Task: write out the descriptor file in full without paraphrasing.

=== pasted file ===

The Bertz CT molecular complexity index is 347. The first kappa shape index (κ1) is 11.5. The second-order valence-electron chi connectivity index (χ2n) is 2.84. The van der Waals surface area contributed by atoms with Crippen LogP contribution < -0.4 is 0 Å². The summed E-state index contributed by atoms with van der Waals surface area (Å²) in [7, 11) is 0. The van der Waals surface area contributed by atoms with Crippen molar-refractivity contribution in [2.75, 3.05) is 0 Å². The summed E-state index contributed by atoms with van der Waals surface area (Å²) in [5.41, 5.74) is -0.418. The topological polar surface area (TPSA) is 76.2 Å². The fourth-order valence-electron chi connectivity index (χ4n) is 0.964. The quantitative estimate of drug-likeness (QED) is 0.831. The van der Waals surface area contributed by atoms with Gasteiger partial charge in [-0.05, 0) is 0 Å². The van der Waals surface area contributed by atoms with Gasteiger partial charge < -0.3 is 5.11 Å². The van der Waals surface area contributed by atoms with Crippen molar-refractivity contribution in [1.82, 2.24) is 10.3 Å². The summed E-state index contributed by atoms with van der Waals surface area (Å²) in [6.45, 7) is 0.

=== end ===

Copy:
The Bertz CT molecular complexity index is 347. The first kappa shape index (κ1) is 11.5. The second-order valence-electron chi connectivity index (χ2n) is 2.84. The van der Waals surface area contributed by atoms with Crippen LogP contribution < -0.4 is 0 Å². The summed E-state index contributed by atoms with van der Waals surface area (Å²) in [7, 11) is 0. The van der Waals surface area contributed by atoms with Crippen molar-refractivity contribution in [2.75, 3.05) is 0 Å². The summed E-state index contributed by atoms with van der Waals surface area (Å²) in [5.41, 5.74) is -0.418. The topological polar surface area (TPSA) is 76.2 Å². The fourth-order valence-electron chi connectivity index (χ4n) is 0.964. The quantitative estimate of drug-likeness (QED) is 0.831. The van der Waals surface area contributed by atoms with Gasteiger partial charge in [-0.05, 0) is 0 Å². The van der Waals surface area contributed by atoms with Gasteiger partial charge < -0.3 is 5.11 Å². The van der Waals surface area contributed by atoms with Crippen molar-refractivity contribution in [1.82, 2.24) is 10.3 Å². The summed E-state index contributed by atoms with van der Waals surface area (Å²) in [6.45, 7) is 0.